Quillette is one of the publications to which we sometimes direct your attention. It publishes figures who, in many cases, shouldn’t be particularly controversial but are. Along comes Politico to oblige us with an explanation: An Australian atheist feminist and psychology dropout, Claire Lehmann, founded it because she realized that magazines are more fun when people who have studied things seriously are allowed to say what they think:
At times, it has drawn intense social media backlash, with contributors labeled everything from “clowns” to “cryptofascists” on Twitter. But fans of the site include pop psychologist Jordan Peterson, evolutionary biologist Richard Dawkins, psychology professors Steven Pinker of Harvard and Jonathan Haidt of New York University, and columnists like David Brooks, Meghan Daum and Andrew Sullivan. “I continue to be impressed that Quillette publishes heterodox but intellectually serious and non-inflammatory pieces [about] ideas that have become near-taboo in academic and intellectual discourse,” Pinker wrote to me in an email, “including ones connected to heritability, sex and sex differences, race, culture, Islam, free speech and violence.” Haidt, co-author of the recent book The Coddling of the American Mind, called Quillette in an email “a gathering place for people who love to play with ideas and hate being told that there are ideas they are not supposed to play with.”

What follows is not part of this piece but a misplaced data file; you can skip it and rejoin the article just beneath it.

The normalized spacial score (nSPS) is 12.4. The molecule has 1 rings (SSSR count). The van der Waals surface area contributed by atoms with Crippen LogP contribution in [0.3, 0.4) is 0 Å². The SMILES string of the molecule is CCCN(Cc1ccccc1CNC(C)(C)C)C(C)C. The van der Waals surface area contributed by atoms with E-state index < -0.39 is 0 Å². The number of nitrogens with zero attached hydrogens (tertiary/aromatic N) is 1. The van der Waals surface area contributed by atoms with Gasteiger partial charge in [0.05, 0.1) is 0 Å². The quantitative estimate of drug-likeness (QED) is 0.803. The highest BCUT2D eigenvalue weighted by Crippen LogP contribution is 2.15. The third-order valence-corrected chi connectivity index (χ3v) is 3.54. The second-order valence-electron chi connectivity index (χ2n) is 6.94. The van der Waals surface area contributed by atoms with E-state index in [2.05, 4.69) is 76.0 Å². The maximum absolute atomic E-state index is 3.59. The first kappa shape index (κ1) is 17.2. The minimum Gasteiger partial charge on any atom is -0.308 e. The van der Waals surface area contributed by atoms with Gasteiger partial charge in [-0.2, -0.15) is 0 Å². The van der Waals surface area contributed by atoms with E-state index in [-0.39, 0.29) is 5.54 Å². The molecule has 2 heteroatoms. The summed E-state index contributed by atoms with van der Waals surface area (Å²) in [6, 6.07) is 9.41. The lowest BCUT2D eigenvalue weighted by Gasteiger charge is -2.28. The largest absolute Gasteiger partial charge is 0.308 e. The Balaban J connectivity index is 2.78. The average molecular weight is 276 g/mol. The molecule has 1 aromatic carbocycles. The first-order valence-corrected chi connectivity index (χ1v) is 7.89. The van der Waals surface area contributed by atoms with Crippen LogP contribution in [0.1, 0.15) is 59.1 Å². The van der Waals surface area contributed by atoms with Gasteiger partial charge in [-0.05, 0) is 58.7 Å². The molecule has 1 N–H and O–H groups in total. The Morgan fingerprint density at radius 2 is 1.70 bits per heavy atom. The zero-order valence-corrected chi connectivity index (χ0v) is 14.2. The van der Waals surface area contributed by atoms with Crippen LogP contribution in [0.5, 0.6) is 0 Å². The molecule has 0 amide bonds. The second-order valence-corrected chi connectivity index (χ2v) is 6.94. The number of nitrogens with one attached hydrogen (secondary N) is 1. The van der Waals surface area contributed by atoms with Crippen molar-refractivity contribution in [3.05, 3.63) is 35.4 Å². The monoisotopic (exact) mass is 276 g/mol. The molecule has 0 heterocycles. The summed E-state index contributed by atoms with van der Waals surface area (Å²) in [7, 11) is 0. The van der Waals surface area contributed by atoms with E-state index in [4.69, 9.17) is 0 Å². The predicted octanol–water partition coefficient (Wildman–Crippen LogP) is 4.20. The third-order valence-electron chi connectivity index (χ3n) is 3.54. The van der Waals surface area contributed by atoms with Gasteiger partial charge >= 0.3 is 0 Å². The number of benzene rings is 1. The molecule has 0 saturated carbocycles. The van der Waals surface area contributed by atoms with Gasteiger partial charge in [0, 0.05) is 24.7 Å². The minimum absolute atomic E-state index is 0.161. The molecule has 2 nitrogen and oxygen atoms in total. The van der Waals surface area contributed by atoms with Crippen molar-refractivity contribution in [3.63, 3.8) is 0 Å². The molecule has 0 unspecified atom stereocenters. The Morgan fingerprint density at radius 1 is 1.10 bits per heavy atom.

Curiously, the original group was largely evolutionary psychologists. But Lehman looked beyond the deep dive into the Stone Age to see that, in an academic world increasingly dominated by enraged biddies, male and female, it is tough to discuss any serious ideas. So then where?
Over a 30-day period this fall, Quillette received north of 2 million page views—more than the New York Review of Books, and more than Harper’s and Tablet combined, according to data Lehmann provided from the analytics service Alexa. Twitter, the forum of choice for contrarians, is the site’s biggest driver of traffic. Lehmann herself has more than 100,000 followers, and giants like Peterson and Pinker regularly tweet links to Quillette articles. In June, Peterson, who has encouraged his followers to donate to the site, tweeted, “Quillette gives me hope for the future of journalism.” Amelia Lester, “The Voice of the ‘Intellectual Dark Web’” at Politico Magazine
Apart from publications like Quillette, journalism won’t have a future. The internet provides access to hundreds of same-old publications, free havens of Approved Thought. Only publications offering new or different ideas are worth taking any time to seek out.
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See also: At Quillette: Who will the Evergreen mob (targeted biology teacher recently) target next?
Transgender activism: The war on science is an equal opportunity field
Mortarboard mob “disappears” respected mathematician
Bret Weinstein, the Evergreen prof who got SJW-d? It’s partly the fault of creationists!